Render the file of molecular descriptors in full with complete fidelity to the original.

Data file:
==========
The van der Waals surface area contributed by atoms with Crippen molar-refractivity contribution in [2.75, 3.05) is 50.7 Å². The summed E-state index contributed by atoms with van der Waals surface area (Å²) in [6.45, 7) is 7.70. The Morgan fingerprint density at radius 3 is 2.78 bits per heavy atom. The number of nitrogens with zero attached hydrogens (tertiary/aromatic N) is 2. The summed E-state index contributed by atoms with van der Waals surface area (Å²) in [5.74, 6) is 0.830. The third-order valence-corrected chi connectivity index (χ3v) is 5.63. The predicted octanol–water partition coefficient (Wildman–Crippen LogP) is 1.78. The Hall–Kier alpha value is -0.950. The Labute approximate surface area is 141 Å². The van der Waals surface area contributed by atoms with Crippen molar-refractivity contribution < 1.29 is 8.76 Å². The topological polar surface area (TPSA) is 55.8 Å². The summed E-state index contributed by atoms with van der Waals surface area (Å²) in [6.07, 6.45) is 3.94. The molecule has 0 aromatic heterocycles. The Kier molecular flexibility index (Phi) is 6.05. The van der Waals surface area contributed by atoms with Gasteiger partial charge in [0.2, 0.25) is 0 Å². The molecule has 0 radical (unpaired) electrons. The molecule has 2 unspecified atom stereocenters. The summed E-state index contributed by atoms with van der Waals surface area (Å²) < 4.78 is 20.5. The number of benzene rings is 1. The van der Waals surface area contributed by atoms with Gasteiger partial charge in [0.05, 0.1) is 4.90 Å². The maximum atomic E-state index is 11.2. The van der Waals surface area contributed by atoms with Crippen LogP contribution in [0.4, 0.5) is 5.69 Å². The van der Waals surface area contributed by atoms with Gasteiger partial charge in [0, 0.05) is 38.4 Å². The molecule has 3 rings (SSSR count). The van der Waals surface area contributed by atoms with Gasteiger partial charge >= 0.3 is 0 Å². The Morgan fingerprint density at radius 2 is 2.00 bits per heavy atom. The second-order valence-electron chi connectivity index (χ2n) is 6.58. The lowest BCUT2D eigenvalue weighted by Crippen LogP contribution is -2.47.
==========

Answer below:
The van der Waals surface area contributed by atoms with Crippen molar-refractivity contribution in [2.75, 3.05) is 50.7 Å². The summed E-state index contributed by atoms with van der Waals surface area (Å²) in [6.45, 7) is 7.70. The Morgan fingerprint density at radius 3 is 2.78 bits per heavy atom. The number of nitrogens with zero attached hydrogens (tertiary/aromatic N) is 2. The summed E-state index contributed by atoms with van der Waals surface area (Å²) in [5.74, 6) is 0.830. The third-order valence-corrected chi connectivity index (χ3v) is 5.63. The predicted octanol–water partition coefficient (Wildman–Crippen LogP) is 1.78. The Hall–Kier alpha value is -0.950. The Labute approximate surface area is 141 Å². The van der Waals surface area contributed by atoms with Crippen molar-refractivity contribution < 1.29 is 8.76 Å². The topological polar surface area (TPSA) is 55.8 Å². The summed E-state index contributed by atoms with van der Waals surface area (Å²) in [6.07, 6.45) is 3.94. The molecule has 0 aromatic heterocycles. The Kier molecular flexibility index (Phi) is 6.05. The van der Waals surface area contributed by atoms with Gasteiger partial charge in [0.2, 0.25) is 0 Å². The molecule has 0 radical (unpaired) electrons. The molecule has 2 unspecified atom stereocenters. The summed E-state index contributed by atoms with van der Waals surface area (Å²) < 4.78 is 20.5. The number of benzene rings is 1. The van der Waals surface area contributed by atoms with Gasteiger partial charge in [0.05, 0.1) is 4.90 Å². The maximum atomic E-state index is 11.2. The van der Waals surface area contributed by atoms with Crippen LogP contribution in [0.4, 0.5) is 5.69 Å². The van der Waals surface area contributed by atoms with Gasteiger partial charge in [0, 0.05) is 38.4 Å². The molecule has 3 rings (SSSR count). The van der Waals surface area contributed by atoms with Gasteiger partial charge >= 0.3 is 0 Å². The Morgan fingerprint density at radius 2 is 2.00 bits per heavy atom. The second-order valence-electron chi connectivity index (χ2n) is 6.58. The lowest BCUT2D eigenvalue weighted by Crippen LogP contribution is -2.47.